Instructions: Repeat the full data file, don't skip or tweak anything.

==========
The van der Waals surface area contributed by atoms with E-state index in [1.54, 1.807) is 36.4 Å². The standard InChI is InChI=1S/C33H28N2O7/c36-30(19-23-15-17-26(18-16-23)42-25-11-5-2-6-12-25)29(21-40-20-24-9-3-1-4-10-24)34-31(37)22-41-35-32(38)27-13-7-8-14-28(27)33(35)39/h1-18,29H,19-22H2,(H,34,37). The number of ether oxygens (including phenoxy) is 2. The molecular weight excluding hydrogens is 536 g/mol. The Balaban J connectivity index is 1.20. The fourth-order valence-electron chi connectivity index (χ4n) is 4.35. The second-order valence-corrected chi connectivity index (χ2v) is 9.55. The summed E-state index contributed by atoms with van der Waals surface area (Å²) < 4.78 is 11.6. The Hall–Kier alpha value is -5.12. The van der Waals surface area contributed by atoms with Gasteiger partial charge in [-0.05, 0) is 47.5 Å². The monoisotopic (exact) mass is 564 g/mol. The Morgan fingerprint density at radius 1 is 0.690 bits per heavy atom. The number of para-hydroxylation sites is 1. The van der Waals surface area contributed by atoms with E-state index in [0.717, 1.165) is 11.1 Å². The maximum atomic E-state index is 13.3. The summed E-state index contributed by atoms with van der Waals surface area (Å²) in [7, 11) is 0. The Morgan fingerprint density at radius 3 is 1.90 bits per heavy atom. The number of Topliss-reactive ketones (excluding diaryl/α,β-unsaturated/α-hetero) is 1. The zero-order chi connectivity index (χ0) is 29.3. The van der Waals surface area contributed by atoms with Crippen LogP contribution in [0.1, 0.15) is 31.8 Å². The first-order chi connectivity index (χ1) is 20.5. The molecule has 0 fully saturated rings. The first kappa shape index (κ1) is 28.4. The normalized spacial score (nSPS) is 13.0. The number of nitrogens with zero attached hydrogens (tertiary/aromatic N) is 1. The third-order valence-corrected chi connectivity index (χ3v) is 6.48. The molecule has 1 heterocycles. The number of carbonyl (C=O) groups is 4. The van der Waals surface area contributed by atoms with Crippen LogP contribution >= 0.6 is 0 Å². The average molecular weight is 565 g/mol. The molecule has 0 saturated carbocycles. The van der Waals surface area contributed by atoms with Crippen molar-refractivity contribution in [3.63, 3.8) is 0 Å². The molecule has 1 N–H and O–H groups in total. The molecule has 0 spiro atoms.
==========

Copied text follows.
The van der Waals surface area contributed by atoms with E-state index in [1.54, 1.807) is 36.4 Å². The standard InChI is InChI=1S/C33H28N2O7/c36-30(19-23-15-17-26(18-16-23)42-25-11-5-2-6-12-25)29(21-40-20-24-9-3-1-4-10-24)34-31(37)22-41-35-32(38)27-13-7-8-14-28(27)33(35)39/h1-18,29H,19-22H2,(H,34,37). The number of ether oxygens (including phenoxy) is 2. The molecular weight excluding hydrogens is 536 g/mol. The Balaban J connectivity index is 1.20. The fourth-order valence-electron chi connectivity index (χ4n) is 4.35. The second-order valence-corrected chi connectivity index (χ2v) is 9.55. The summed E-state index contributed by atoms with van der Waals surface area (Å²) < 4.78 is 11.6. The Hall–Kier alpha value is -5.12. The van der Waals surface area contributed by atoms with Gasteiger partial charge in [-0.05, 0) is 47.5 Å². The monoisotopic (exact) mass is 564 g/mol. The Morgan fingerprint density at radius 1 is 0.690 bits per heavy atom. The number of para-hydroxylation sites is 1. The van der Waals surface area contributed by atoms with E-state index in [0.717, 1.165) is 11.1 Å². The maximum atomic E-state index is 13.3. The summed E-state index contributed by atoms with van der Waals surface area (Å²) in [7, 11) is 0. The Morgan fingerprint density at radius 3 is 1.90 bits per heavy atom. The number of Topliss-reactive ketones (excluding diaryl/α,β-unsaturated/α-hetero) is 1. The zero-order chi connectivity index (χ0) is 29.3. The van der Waals surface area contributed by atoms with Crippen LogP contribution in [0.1, 0.15) is 31.8 Å². The first-order chi connectivity index (χ1) is 20.5. The molecule has 0 fully saturated rings. The first kappa shape index (κ1) is 28.4. The normalized spacial score (nSPS) is 13.0. The number of nitrogens with zero attached hydrogens (tertiary/aromatic N) is 1. The third-order valence-corrected chi connectivity index (χ3v) is 6.48. The molecule has 1 heterocycles. The number of carbonyl (C=O) groups is 4. The van der Waals surface area contributed by atoms with Crippen LogP contribution >= 0.6 is 0 Å². The average molecular weight is 565 g/mol. The molecule has 0 saturated carbocycles. The van der Waals surface area contributed by atoms with Crippen molar-refractivity contribution in [3.63, 3.8) is 0 Å². The molecule has 1 N–H and O–H groups in total. The molecule has 0 spiro atoms.